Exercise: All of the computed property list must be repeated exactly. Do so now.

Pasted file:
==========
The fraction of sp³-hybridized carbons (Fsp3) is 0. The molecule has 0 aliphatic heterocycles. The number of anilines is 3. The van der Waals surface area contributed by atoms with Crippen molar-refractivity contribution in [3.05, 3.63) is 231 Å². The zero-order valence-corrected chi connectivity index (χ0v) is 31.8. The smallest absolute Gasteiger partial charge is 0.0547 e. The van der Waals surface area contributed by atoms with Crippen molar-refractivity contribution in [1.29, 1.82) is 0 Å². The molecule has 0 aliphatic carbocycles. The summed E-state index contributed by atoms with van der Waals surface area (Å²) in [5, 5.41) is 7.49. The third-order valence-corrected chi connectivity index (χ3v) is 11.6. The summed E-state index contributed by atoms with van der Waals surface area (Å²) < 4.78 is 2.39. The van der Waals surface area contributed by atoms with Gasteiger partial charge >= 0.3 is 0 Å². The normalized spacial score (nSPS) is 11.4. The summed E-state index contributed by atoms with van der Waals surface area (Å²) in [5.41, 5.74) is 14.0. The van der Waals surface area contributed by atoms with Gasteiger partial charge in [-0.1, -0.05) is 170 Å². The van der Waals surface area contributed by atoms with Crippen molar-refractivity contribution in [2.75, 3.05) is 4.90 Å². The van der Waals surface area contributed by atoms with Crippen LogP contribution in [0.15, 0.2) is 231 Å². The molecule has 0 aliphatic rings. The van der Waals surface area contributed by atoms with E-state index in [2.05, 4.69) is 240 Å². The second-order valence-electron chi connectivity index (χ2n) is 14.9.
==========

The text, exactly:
The fraction of sp³-hybridized carbons (Fsp3) is 0. The molecule has 0 aliphatic heterocycles. The number of anilines is 3. The van der Waals surface area contributed by atoms with Crippen molar-refractivity contribution in [3.05, 3.63) is 231 Å². The zero-order valence-corrected chi connectivity index (χ0v) is 31.8. The smallest absolute Gasteiger partial charge is 0.0547 e. The van der Waals surface area contributed by atoms with Crippen molar-refractivity contribution in [1.29, 1.82) is 0 Å². The molecule has 0 aliphatic carbocycles. The summed E-state index contributed by atoms with van der Waals surface area (Å²) in [5, 5.41) is 7.49. The third-order valence-corrected chi connectivity index (χ3v) is 11.6. The summed E-state index contributed by atoms with van der Waals surface area (Å²) < 4.78 is 2.39. The van der Waals surface area contributed by atoms with Gasteiger partial charge >= 0.3 is 0 Å². The normalized spacial score (nSPS) is 11.4. The summed E-state index contributed by atoms with van der Waals surface area (Å²) in [5.41, 5.74) is 14.0. The van der Waals surface area contributed by atoms with Gasteiger partial charge in [-0.1, -0.05) is 170 Å². The van der Waals surface area contributed by atoms with Crippen molar-refractivity contribution in [2.75, 3.05) is 4.90 Å². The van der Waals surface area contributed by atoms with Crippen LogP contribution in [0.15, 0.2) is 231 Å². The molecule has 0 aliphatic rings. The van der Waals surface area contributed by atoms with E-state index in [2.05, 4.69) is 240 Å². The second-order valence-electron chi connectivity index (χ2n) is 14.9.